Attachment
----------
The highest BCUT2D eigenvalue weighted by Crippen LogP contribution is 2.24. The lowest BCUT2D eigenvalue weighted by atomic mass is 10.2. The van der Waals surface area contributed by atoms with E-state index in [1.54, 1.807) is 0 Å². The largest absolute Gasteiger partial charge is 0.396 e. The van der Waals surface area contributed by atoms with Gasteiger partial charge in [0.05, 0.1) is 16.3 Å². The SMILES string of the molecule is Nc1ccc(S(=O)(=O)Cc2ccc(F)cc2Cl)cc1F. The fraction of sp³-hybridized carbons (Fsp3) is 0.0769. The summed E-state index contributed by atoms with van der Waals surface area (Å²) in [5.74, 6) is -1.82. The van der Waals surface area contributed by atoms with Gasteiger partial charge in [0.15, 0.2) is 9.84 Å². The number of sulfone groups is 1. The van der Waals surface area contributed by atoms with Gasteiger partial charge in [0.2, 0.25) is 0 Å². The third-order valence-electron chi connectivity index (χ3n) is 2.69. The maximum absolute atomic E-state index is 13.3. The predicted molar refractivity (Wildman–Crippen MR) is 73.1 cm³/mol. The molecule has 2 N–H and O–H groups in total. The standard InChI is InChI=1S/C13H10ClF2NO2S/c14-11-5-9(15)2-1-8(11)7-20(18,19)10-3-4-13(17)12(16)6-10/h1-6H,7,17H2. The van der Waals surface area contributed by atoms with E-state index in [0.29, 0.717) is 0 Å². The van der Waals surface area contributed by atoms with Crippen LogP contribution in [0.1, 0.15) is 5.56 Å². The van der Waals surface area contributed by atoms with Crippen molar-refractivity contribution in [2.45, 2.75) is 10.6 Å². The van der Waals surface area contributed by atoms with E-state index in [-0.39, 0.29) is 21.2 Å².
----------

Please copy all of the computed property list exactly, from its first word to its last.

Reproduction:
The highest BCUT2D eigenvalue weighted by Crippen LogP contribution is 2.24. The lowest BCUT2D eigenvalue weighted by atomic mass is 10.2. The van der Waals surface area contributed by atoms with E-state index in [1.54, 1.807) is 0 Å². The largest absolute Gasteiger partial charge is 0.396 e. The van der Waals surface area contributed by atoms with Gasteiger partial charge in [0.05, 0.1) is 16.3 Å². The SMILES string of the molecule is Nc1ccc(S(=O)(=O)Cc2ccc(F)cc2Cl)cc1F. The fraction of sp³-hybridized carbons (Fsp3) is 0.0769. The summed E-state index contributed by atoms with van der Waals surface area (Å²) in [5.74, 6) is -1.82. The van der Waals surface area contributed by atoms with Gasteiger partial charge in [0.15, 0.2) is 9.84 Å². The number of sulfone groups is 1. The van der Waals surface area contributed by atoms with Gasteiger partial charge in [0.2, 0.25) is 0 Å². The third-order valence-electron chi connectivity index (χ3n) is 2.69. The maximum absolute atomic E-state index is 13.3. The predicted molar refractivity (Wildman–Crippen MR) is 73.1 cm³/mol. The molecule has 2 N–H and O–H groups in total. The standard InChI is InChI=1S/C13H10ClF2NO2S/c14-11-5-9(15)2-1-8(11)7-20(18,19)10-3-4-13(17)12(16)6-10/h1-6H,7,17H2. The van der Waals surface area contributed by atoms with E-state index in [0.29, 0.717) is 0 Å². The van der Waals surface area contributed by atoms with Crippen LogP contribution in [0.1, 0.15) is 5.56 Å². The van der Waals surface area contributed by atoms with Crippen molar-refractivity contribution in [2.45, 2.75) is 10.6 Å². The van der Waals surface area contributed by atoms with E-state index in [-0.39, 0.29) is 21.2 Å².